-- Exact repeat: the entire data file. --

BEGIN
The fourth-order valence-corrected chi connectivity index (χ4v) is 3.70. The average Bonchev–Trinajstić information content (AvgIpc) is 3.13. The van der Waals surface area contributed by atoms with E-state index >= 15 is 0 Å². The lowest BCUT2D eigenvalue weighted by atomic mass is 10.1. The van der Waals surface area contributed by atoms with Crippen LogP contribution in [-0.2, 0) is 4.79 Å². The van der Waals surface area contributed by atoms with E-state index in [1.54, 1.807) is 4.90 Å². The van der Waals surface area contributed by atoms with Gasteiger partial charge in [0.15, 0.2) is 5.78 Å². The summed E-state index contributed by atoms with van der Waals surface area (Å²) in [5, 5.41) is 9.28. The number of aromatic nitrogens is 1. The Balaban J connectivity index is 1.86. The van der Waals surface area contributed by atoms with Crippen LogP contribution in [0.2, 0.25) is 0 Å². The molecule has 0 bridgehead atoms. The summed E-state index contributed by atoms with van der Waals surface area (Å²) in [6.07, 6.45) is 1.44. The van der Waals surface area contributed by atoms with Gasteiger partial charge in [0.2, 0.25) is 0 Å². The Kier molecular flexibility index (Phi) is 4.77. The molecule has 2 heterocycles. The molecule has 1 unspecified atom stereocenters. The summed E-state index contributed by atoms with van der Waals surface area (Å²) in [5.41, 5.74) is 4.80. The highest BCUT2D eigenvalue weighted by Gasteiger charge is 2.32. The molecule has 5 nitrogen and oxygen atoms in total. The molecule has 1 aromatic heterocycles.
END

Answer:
The fourth-order valence-corrected chi connectivity index (χ4v) is 3.70. The average Bonchev–Trinajstić information content (AvgIpc) is 3.13. The van der Waals surface area contributed by atoms with E-state index >= 15 is 0 Å². The lowest BCUT2D eigenvalue weighted by atomic mass is 10.1. The van der Waals surface area contributed by atoms with Crippen LogP contribution in [-0.2, 0) is 4.79 Å². The van der Waals surface area contributed by atoms with E-state index in [1.54, 1.807) is 4.90 Å². The van der Waals surface area contributed by atoms with Gasteiger partial charge in [0.15, 0.2) is 5.78 Å². The summed E-state index contributed by atoms with van der Waals surface area (Å²) in [5, 5.41) is 9.28. The number of aromatic nitrogens is 1. The Balaban J connectivity index is 1.86. The van der Waals surface area contributed by atoms with Crippen LogP contribution in [0.2, 0.25) is 0 Å². The molecule has 0 bridgehead atoms. The summed E-state index contributed by atoms with van der Waals surface area (Å²) in [6.07, 6.45) is 1.44. The van der Waals surface area contributed by atoms with Gasteiger partial charge in [0.2, 0.25) is 0 Å². The Kier molecular flexibility index (Phi) is 4.77. The molecule has 2 heterocycles. The molecule has 1 unspecified atom stereocenters. The summed E-state index contributed by atoms with van der Waals surface area (Å²) in [5.41, 5.74) is 4.80. The highest BCUT2D eigenvalue weighted by Gasteiger charge is 2.32. The molecule has 5 nitrogen and oxygen atoms in total. The molecule has 1 aromatic heterocycles.